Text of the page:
Naturally, the environment also plays an important role in the habitability process. It is nature that sets the outer limits of our islands, irrespective of where the island is situated; the storms on the Irish Sea, the heat in the Greek archipelago, or the low salinity of the Baltic Sea.

All islanders are experts on their own islands. They live their everyday lives here and know the fluctuations over the year and between the seasons. The question is: Do they know how to make their island more habitable?

Habitability, in our view, consists of seven aspects. These aspects, or areas, are divided into 45 indicators. The aim is to help you screen your island and focus on the most important parts of your habitability. Which of your strengths will you highlight in your strategies and marketing processes? Which issues need more effort to improve the habitability of your island?
The idea is not to compare islands with each other – an impossible task as islands are quite different – but to help the islands compete with the mainland and show that island living is a good alternative or possibly better.

With the help of the Habitability analysis, it is possible for you to describe and diagnose the habitability of your island, as you and your fellow islanders are its experts. We have intended to create an uncomplicated process but not an unintelligent one. Some indicators are based on facts, like the island’s area, the number of inhabitants, and the number of children in daycare. Other indicators combine regional facts and credible assumptions made by a majority of the islanders, for example, conducted in a survey.


How to use the Habitability Handbook

The Habitability Handbook is primarily designed for the islanders on the more than 2000 small islands in Europe. Our purpose has been to describe the indicators generally enough so that they can be used on an island outside the coast of Scotland and an island in the Baltic or the Mediterranean Sea. Each indicator is rationally described and defined. We present how the result for the indicator is gained; either being an actual number, such as the area of the island, or a calculated value on a four-graded scale. For each indicator, there is a detailed example from a European island.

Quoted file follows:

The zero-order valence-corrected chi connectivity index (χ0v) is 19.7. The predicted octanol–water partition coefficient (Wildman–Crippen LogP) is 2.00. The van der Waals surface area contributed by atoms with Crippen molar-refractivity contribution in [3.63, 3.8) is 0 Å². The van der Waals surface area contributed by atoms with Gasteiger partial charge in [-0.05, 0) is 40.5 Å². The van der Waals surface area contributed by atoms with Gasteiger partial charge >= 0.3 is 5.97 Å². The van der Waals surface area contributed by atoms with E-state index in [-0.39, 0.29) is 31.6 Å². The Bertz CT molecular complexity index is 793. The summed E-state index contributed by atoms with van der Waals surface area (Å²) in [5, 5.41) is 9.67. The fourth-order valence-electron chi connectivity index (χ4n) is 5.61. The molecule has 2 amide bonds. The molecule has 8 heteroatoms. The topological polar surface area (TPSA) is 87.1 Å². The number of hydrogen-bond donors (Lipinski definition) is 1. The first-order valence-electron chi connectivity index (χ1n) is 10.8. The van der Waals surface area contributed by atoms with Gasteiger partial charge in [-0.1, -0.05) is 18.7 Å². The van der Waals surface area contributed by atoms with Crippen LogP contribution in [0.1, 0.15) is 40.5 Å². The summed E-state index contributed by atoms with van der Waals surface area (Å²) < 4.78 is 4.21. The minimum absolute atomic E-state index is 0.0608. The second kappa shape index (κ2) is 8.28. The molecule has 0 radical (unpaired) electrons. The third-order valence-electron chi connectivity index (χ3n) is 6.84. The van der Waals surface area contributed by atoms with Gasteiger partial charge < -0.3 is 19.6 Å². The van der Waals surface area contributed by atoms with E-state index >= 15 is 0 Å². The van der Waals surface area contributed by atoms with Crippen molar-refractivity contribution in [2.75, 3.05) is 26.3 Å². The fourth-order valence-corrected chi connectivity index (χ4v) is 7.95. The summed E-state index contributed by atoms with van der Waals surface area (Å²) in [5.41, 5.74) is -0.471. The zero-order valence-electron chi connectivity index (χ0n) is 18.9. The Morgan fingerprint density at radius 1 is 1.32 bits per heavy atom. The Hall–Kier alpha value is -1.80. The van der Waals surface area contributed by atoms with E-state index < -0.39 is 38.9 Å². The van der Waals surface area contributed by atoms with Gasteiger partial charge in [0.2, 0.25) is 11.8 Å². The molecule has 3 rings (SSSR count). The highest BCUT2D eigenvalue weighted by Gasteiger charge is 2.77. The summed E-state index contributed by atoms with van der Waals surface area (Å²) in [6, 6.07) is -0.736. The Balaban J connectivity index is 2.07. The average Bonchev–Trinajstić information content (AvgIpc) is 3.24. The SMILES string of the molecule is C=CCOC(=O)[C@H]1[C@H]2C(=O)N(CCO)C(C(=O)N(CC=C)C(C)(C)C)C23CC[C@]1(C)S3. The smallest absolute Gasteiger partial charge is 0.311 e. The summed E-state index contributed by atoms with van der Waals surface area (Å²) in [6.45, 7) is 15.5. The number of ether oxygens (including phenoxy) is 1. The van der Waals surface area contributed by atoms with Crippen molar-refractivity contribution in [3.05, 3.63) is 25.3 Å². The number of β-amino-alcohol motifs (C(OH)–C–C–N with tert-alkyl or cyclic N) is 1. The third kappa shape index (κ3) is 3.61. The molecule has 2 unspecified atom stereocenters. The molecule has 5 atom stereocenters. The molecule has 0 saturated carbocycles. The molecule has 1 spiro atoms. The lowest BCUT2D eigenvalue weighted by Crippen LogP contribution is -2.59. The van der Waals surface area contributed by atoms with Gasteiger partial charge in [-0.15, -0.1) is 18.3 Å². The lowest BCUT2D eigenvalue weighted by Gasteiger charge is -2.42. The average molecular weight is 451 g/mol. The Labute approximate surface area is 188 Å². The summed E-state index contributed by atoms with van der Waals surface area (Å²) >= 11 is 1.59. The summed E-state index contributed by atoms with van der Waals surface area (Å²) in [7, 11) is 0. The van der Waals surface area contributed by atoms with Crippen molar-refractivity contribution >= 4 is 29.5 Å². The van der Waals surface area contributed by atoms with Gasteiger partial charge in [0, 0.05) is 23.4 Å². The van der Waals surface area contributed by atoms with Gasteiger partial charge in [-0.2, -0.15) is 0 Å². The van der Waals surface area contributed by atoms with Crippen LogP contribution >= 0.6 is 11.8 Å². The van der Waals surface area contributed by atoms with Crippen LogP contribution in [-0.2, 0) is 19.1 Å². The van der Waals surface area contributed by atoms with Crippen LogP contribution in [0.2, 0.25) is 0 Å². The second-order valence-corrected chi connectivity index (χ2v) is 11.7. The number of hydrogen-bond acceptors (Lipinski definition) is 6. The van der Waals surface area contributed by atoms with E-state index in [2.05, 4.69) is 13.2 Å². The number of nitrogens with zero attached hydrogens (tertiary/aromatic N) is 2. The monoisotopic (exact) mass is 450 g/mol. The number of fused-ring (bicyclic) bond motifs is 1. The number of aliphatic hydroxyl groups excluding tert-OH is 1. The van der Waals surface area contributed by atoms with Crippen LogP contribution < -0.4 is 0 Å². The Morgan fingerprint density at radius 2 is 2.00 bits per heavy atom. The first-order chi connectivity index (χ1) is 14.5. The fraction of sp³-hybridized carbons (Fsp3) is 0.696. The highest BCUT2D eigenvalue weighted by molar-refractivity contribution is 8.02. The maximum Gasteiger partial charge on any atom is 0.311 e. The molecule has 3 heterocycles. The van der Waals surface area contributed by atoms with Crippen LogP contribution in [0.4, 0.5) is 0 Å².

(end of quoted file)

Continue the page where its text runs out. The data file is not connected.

The seven areas and 45 indicators are based on the habitability analysis from the island of Kökar, Åland, in the Northern Baltic Sea. The original indicators have been revised and sharpened to cover the habitability of any European island better. Nevertheless, we can state that the analysis was developed by islanders, for islanders, to make our islands more habitable. In other words, it is not primarily a tool for scientists but islanders. Much of the information and knowledge will be gathered by citizen science, i.e. the islanders are the experts, and together they will evaluate the state of the habitability on their island.

Talking about islands, we are aware that islands can be very heterogeneous. In some cases, it is easy to define the island and, therefore, its habitability process. An island can be a municipality of its own, including one main island and a reasonable amount of smaller habited islands. This is the case with Kökar. Other cases are more intricate, like islands with very small populations, islands scattered in an archipelago, and islands under heavy stress from depopulation, immigration, war or natural disaster.

This method was developed to suit the needs of small, inhabited, unbridged islands in Europe. It may be of use in other landscapes, in another context – but that was never the intention. If, for example, you would like to perform a habitability analysis on an island with a very small population, you must consider which indicators will be relevant for your analysis. For example, if the island is too small to host a school, but the logistics for the pupils to travel to a neighbouring island or the mainland are functioning, you either have to evaluate the indicator from the reality or explain why you will not assess a certain indicator.